Of course, the most well-attended track at OIGA—as is typical these days—was the Internet gaming presentations. There were three different sessions, with most of the focus on pending legislation and proposed regulation. In the Internet gaming session entitled “Federal versus State Legislation,” presenters Tauri Bigknife from Viejas, Chuck Bunnell from Mohegan and John Tahsuda from Navigators Global discussed the concerns about potential state regulation of tribal online gaming. They discussed the Harry Reid-authored Internet gaming bill currently being considered federally, and indicated that Reid is promising tribes parity in regulation. However, Reid seems to be opposed to self-regulation, as it puts the tribal gaming commissions at a disadvantage. The idea of a state regulatory body possibly gaining jurisdiction over tribal operations is very distasteful and most feel this would violate the spirit of the Indian Gaming Regulatory Act (IGRA). The panel further discussed the Unlawful Internet Gaming Enforcement Act (UIGEA) clarification issued in late December 2011, unanimously agreeing that it was a key event since it clarified that intrastate lotteries could issue online gaming tickets within their state boundaries. Bunnell said this was indeed a game change,r and Bigknife feels this made the state lotteries aware of the opportunities and created a race to the finish line. The entire panel agreed that in most cases, tribes and lotteries can’t work together as their interests simply are misaligned. It is unfortunate but it appears that state gaming commissions and tribal gaming commissions do not have much synergy in this space.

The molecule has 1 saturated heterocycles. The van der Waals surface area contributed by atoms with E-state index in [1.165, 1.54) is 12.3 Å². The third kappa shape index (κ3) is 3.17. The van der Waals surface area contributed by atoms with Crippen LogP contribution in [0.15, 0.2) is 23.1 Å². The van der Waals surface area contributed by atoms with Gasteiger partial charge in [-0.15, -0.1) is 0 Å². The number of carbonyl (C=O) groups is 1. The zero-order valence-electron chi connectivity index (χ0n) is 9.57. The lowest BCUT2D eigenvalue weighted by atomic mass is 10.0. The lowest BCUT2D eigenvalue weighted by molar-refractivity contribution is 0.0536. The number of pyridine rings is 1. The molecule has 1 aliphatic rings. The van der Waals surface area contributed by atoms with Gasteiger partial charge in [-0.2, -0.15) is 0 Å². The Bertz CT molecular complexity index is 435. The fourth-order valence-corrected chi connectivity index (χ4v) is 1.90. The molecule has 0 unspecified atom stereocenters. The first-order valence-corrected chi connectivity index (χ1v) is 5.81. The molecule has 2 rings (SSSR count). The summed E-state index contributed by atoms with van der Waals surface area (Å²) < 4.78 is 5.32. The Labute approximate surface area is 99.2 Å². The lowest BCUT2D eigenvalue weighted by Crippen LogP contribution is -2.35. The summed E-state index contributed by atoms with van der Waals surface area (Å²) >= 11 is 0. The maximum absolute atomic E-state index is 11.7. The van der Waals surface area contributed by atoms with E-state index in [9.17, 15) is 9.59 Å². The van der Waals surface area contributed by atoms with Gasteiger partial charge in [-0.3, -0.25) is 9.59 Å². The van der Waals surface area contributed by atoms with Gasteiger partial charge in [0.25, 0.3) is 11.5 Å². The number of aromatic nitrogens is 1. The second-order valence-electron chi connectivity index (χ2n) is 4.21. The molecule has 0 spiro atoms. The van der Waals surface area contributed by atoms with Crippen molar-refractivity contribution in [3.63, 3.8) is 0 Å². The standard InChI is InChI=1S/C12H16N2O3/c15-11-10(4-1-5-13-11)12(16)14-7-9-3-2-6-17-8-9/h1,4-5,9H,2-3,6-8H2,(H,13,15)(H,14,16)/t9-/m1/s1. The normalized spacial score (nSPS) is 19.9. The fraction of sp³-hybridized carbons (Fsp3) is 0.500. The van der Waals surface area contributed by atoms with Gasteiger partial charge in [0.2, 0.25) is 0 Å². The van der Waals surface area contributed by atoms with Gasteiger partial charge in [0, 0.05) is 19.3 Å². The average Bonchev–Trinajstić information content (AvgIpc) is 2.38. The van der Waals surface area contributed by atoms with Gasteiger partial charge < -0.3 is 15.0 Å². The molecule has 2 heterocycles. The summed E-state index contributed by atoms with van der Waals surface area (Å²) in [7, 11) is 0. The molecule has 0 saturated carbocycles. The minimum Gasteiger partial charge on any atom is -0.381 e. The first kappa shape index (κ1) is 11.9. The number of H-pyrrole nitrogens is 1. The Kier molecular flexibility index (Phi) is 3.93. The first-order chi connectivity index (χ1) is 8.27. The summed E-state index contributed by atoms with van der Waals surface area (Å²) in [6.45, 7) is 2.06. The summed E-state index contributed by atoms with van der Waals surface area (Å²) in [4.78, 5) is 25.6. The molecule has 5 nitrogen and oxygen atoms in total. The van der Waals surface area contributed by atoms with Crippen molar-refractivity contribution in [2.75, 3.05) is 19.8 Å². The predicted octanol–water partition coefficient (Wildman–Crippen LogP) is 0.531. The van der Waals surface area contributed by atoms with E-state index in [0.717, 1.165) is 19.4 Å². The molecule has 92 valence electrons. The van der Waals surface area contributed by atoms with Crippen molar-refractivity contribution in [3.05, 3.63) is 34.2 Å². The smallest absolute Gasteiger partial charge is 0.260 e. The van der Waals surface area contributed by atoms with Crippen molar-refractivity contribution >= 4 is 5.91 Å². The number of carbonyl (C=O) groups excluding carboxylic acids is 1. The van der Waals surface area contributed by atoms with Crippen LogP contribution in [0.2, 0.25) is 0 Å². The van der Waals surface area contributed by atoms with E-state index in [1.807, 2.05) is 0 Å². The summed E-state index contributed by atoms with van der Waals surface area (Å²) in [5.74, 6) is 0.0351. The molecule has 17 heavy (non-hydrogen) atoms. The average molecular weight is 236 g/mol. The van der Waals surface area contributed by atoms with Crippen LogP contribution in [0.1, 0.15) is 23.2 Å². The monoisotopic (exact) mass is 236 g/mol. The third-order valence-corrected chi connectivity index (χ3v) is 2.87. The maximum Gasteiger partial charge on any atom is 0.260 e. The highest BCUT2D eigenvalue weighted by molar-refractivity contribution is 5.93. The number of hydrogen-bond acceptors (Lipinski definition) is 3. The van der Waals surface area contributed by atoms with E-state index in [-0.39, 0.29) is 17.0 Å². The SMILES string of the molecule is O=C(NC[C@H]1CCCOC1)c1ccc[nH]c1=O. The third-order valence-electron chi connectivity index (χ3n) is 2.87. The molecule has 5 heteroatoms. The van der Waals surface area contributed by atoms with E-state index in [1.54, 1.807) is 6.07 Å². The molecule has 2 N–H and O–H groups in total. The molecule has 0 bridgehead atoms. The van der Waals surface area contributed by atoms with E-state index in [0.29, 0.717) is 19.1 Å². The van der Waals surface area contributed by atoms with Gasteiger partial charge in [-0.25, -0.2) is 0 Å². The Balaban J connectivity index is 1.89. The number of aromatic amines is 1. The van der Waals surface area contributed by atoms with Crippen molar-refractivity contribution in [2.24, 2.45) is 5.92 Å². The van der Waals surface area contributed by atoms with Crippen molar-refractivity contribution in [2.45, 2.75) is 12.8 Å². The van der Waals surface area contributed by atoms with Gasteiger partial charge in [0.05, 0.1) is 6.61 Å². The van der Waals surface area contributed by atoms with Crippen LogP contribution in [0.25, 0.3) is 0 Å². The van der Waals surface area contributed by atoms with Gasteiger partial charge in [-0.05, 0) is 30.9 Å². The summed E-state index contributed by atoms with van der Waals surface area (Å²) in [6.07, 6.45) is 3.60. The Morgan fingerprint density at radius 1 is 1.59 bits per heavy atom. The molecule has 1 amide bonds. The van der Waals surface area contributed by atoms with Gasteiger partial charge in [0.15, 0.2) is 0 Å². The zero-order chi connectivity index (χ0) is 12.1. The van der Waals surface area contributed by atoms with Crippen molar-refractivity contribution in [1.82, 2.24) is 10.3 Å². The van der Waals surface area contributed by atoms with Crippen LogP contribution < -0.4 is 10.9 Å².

Jodi DiLascio, director of tribal development at BMM, was in the audience for all the Internet gaming workshops and commented:“At all the tribal gaming events BMM attends these days, i-gaming is the hot topic, and it was at OIGA as well. The couple of sessions that were offered were extremely well-attended here and I think it is useful for the tribes to share information at such a critical time.” But as a firm that provides testing, assurance, certification and compliance management, DiLascio says BMM is receiving more questions from both the clients and the regulators; too many questions to cover in the short time trade shows allow for. To hopefully address some of these complex issues, BMM has developed an i-gaming tribal regulator workshop entitled “Finding Your Path,” which is offered throughout tribal gaming markets. The workshops provide tribal regulators more in-depth discussion on the complexities of how i-gaming might be regulated. In fact, just prior, BMM had completed the first event where they had strong attendance and extremely positive feedback (see CEM’s September issue for a review of it). “Oklahoma tribal gaming has a special place in BMM’s heart, as this area is one of the leading markets for tribal gaming, and such a small sense of community that OIGA ties together. BMM is proud to support OIGA as an associate member,” DiLascio said, “and we look forward to bringing our free i-gaming workshop here.”